The Vivaldi web browser is not one you hear of every day – it’s not even in the top three browsers by usage; what Vivaldi is, though, is an incredibly well-designed browser with an astonishing amount of options that you can customize at your whim.
An interesting fact about Vivaldi: the company building the browser – Vivaldi Technologies – was founded by the co-founders of Opera Software; they founded Vivaldi after Opera decided to disgruntle its users by moving away from its established way of doing things.
Vivaldi uses the Chromium engine – the same one as Google Chrome – so all the standards are followed just as they are in Chrome; using the Chromium engine also lets Vivaldi tap into the massive library of extensions available for Chrome.
All Chrome extensions work on Vivaldi with complete compatibility; making the switch between these two browsers couldn’t get any easier.
Vivaldi has tabs – just like every other browser – but there’s more to the tabs than you would find on Google’s Chrome.
The latest update brings users something Vivaldi is calling ‘Tab Notifications’ – a feature that, per Vivaldi, is a first in any browser.
The new feature isn’t a new concept, and the way it works is quite primitive as there are no standards built for it – but it does work.
If you often use a messenger or have things like Twitter or Gmail open in a tab all the time, Vivaldi will now show the number of “new things” that have happened within the tab.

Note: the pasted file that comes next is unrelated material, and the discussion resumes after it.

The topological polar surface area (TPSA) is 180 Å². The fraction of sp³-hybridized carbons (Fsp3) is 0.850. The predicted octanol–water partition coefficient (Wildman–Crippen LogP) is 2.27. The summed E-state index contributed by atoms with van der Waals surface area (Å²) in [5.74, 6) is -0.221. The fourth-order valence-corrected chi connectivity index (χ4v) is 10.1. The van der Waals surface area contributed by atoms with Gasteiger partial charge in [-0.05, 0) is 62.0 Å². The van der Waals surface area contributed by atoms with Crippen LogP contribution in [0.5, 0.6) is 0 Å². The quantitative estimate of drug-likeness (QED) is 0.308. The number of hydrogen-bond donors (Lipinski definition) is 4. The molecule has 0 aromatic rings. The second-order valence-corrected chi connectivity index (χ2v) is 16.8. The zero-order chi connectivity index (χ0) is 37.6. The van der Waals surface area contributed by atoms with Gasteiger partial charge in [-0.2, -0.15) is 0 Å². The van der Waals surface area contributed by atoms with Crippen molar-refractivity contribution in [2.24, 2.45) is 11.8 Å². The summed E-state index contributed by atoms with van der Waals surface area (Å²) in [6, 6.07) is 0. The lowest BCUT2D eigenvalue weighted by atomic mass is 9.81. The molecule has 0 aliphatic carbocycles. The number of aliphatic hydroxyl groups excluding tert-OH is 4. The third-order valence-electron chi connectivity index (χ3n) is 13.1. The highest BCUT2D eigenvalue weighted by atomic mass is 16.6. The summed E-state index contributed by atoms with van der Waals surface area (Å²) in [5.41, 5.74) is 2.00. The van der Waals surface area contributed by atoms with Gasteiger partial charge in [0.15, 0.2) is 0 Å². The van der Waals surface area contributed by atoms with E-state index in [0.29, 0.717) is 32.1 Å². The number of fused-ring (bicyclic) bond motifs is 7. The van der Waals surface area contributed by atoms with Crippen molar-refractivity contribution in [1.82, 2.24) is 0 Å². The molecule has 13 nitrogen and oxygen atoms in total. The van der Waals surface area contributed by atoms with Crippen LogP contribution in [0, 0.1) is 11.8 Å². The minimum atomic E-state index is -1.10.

Vivaldi is parsing this information from the title of the tab – Gmail, for example, shows the number of new emails in its title; there are no web standards to relay this information to the browser, so Vivaldi has to work around the problem to implement something like this.
Vivaldi also lets users stack tabs – something that a few other browsers like Opera and Firefox also offer; with today’s update, Vivaldi will now not only let you stack the tabs but also rename a stack.
In Vivaldi’s example, you could be shopping for a few Christmas gifts for this holiday season, and make a stack of these tabs.
The ability to name Tab Stacks might not be useful for many, but that’s not the point; Vivaldi offers many redundant features because it wants to be a browser for everyone – customizability is everything.
Vivaldi lets you select multiple tabs and move them around between different windows – as every other modern browser can – but today’s update also adds something new.
Vivaldi users can now simply hold the Ctrl or ⌘ button and click on a tab – all tabs on the same domain name will be selected automatically.
Vivaldi – in most cases – might not be a browser someone would like at first glance; it is, however, something of a haven for those willing to invest a bit of their time to customize it.
Vivaldi can’t be a browser for everyone by itself – everyone has to make Vivaldi into a browser for themselves; Vivaldi only offers the ability to do so, with its incredible layout customization engine and a mind-numbing amount of features that can be turned on or off with a click.